My legs had been throbbing by the top of the Col du Pré so the café break was a useful recovery. I was eating some dried dates and consuming some sugar mix along the way – but using only a minimal amount to keep brain fog and headaches at bay. Fortunately headaches caused by low energy supply to the brain are rapidly remedied by eating glucose – so you can more or less wait for the first signs and then use it as a signal to eat a bit more. From the café there is a descent down to the dam and then it’s necessary to cross the dam and cycle around the lake before starting the climb up to the Cormet de Roselend. The climb up to the Cormet was very easy in comparison with a setting sun still providing body warmth even at 2000m altitude.

 

 

 

 

 

Timing was spot on as light was just starting to disappear when arriving at home. The small LEDs were perfect for making the bike visible and there was still ample light for seeing the road. 15 minutes after arriving it would be dark! My energy levels continued to improve right up to the 5hr 25min (not counting stops) and 119km end – despite eating very little and having missed the evening meal. The descent from the Cormet was excellent as the wind was from behind and the roads were completely empty. The dry hairpin bends are real fun and you can play with dynamics, trying to nail the bends with maximum speed and g-forces, without worrying about skidding and falling. Needless to say there is no gravel there either.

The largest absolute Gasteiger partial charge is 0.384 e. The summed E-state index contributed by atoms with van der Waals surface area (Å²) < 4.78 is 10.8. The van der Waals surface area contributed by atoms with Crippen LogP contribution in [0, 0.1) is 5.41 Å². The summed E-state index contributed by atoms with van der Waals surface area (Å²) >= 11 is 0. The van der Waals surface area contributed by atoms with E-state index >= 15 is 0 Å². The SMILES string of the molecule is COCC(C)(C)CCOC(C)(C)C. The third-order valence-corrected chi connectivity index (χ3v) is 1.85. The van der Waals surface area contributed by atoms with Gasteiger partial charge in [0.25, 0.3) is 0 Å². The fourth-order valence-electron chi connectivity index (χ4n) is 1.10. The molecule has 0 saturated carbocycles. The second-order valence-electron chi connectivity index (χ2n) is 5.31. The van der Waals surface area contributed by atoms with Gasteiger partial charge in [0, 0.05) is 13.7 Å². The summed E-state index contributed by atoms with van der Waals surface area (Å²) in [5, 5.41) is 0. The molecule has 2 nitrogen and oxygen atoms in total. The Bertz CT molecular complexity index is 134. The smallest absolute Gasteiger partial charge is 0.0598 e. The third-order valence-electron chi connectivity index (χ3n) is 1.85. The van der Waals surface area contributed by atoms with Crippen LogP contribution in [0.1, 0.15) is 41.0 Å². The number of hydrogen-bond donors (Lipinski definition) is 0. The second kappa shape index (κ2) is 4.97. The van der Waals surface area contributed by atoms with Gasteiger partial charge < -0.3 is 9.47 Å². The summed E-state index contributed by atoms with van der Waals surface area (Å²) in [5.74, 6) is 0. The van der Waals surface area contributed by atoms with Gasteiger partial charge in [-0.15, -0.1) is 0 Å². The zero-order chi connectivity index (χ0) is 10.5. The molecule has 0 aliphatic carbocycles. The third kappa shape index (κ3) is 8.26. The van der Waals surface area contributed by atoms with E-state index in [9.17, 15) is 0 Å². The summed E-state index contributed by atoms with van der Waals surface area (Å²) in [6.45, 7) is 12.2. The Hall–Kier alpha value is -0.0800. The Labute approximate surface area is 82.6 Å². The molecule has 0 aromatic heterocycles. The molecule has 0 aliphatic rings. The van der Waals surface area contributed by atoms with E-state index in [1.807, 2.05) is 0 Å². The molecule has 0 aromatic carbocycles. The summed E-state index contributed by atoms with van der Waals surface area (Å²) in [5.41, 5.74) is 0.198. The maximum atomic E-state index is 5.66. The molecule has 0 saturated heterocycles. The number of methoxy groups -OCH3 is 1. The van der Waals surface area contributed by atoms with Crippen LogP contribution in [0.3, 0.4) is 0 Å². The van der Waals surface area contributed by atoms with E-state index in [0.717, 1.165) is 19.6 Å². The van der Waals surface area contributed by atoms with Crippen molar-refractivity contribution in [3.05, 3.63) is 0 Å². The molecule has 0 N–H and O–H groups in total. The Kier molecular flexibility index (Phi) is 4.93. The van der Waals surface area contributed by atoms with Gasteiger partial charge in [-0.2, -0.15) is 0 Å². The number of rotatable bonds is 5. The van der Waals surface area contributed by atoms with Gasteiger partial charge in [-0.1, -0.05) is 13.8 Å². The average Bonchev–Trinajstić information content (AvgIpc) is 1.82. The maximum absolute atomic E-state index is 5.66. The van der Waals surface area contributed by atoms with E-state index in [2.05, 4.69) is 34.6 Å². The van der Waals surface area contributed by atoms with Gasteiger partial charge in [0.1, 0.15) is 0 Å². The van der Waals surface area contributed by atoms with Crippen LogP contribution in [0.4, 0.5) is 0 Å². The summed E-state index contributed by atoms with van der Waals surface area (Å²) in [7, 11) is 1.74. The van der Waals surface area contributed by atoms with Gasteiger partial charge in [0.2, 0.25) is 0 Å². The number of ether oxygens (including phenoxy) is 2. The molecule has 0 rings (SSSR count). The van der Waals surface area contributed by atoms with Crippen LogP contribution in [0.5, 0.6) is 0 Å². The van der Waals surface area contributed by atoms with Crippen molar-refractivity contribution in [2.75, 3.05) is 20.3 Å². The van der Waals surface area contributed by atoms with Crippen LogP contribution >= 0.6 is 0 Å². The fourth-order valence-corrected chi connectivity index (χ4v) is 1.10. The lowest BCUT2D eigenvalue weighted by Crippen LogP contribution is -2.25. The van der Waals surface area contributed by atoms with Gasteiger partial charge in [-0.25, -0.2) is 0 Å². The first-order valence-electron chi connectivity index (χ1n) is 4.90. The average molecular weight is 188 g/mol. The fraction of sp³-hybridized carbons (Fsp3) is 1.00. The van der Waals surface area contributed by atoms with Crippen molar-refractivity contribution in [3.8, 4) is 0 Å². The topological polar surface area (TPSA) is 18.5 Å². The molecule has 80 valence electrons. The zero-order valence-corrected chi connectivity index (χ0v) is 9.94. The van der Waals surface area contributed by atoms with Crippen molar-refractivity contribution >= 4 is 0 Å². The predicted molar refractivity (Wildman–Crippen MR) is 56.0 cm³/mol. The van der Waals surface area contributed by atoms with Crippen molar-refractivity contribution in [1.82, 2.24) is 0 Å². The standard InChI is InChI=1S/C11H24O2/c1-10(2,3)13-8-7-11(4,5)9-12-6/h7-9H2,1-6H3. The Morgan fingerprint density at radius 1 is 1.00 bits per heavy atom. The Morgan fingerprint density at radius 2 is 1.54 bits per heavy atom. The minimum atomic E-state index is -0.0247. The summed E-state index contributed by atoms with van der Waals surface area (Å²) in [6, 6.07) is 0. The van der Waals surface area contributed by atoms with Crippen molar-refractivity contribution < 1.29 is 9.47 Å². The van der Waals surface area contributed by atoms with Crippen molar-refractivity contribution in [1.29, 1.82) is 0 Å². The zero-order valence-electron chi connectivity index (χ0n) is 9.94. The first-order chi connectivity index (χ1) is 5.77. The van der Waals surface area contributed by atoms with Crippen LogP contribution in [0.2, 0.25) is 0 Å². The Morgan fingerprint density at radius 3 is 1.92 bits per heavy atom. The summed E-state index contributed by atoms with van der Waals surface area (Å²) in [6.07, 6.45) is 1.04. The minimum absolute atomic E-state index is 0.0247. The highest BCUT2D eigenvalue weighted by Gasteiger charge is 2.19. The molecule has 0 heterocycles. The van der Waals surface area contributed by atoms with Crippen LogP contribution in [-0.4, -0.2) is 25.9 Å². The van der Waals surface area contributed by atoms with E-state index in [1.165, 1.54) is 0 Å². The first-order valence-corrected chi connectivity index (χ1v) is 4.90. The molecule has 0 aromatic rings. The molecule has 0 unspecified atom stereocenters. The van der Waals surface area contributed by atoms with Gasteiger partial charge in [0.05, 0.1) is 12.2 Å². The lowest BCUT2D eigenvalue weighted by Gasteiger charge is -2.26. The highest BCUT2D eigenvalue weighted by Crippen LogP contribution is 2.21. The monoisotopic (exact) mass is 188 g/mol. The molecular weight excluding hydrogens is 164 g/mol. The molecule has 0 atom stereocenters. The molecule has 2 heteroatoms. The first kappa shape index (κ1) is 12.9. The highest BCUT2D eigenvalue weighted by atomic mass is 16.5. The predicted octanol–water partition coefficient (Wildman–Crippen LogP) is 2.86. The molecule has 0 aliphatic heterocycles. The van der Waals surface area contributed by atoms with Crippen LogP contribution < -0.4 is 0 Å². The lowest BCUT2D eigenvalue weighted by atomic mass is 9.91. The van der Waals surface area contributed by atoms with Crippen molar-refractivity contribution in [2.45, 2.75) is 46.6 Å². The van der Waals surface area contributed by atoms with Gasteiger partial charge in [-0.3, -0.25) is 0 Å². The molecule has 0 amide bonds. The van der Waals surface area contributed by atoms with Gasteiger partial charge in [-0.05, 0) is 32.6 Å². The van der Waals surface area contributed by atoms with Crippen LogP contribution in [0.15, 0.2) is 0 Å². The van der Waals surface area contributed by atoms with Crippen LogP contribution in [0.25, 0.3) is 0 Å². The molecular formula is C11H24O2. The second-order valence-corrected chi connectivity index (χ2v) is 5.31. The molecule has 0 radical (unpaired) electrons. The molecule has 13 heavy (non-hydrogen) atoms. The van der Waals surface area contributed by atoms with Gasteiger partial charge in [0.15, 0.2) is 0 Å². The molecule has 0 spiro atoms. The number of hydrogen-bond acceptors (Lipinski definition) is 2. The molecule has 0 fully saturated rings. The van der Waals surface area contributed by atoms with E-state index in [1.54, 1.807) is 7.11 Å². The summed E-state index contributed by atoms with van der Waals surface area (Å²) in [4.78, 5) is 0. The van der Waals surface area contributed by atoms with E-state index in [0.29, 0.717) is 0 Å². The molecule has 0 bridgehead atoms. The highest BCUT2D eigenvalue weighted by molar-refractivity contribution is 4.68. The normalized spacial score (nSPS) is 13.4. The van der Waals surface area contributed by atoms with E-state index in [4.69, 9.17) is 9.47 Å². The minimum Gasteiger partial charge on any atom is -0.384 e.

After the hard ride my appetite – as usual – was curbed. The body goes into a post exercise ketogenic state – where it metabolises fat and produces ketones for energy and feeding the brain. It’s true that if you want to replace the glycogen (glucose crystals) in your muscle and liver stores then you are best to eat within an hour of exercise – but the big problem with this is that it completely shuts down fat metabolism. I decided at this point not to eat and to go straight into my weekly 36 hour fast – despite having just burned about 5000 calories in exercise. There is a slight risk here that the body might steal protein from the muscles to metabolise and produce glucose – but with the fat metabolism already running there is also a good chance that more fat will be burned. I would really like to lose a few more kilos just now – so weight loss is priority. I have heard in the past that a good way to lose weight is to “not eat” after a workout. Of course this is never properly explained. When you understand the logic then there is more motivation to carry out such a dietary restriction. 12 weeks of fasting exercises also removes the fear and apprehension of not eating. Endurance sport itself appears to have boosted my fat metabolism anyway as performance has improved – so there should be no issues with “bonking” during the 36 hours of fasting. Whether or not I can manage to go for a run during this period remains to be seen. Any exercise will be slow – at “fat burning” pace due to reduced energy availability. Apparently the training effect of a workout is every bit as powerful when on reduced energy as when going flat out on a high carb workout! When the body is fully keto-adapted apparently the “fat burning” pace is as high as the carbohydrate performance pace – so the “fat burning” label needs to be used very carefully. In effect “fat burning” is a pace which uses the highest absolute number of grams per hour of fat in metabolism – which is different for someone using carbs and someone who is keto- adapted. I’m not keto-adapted!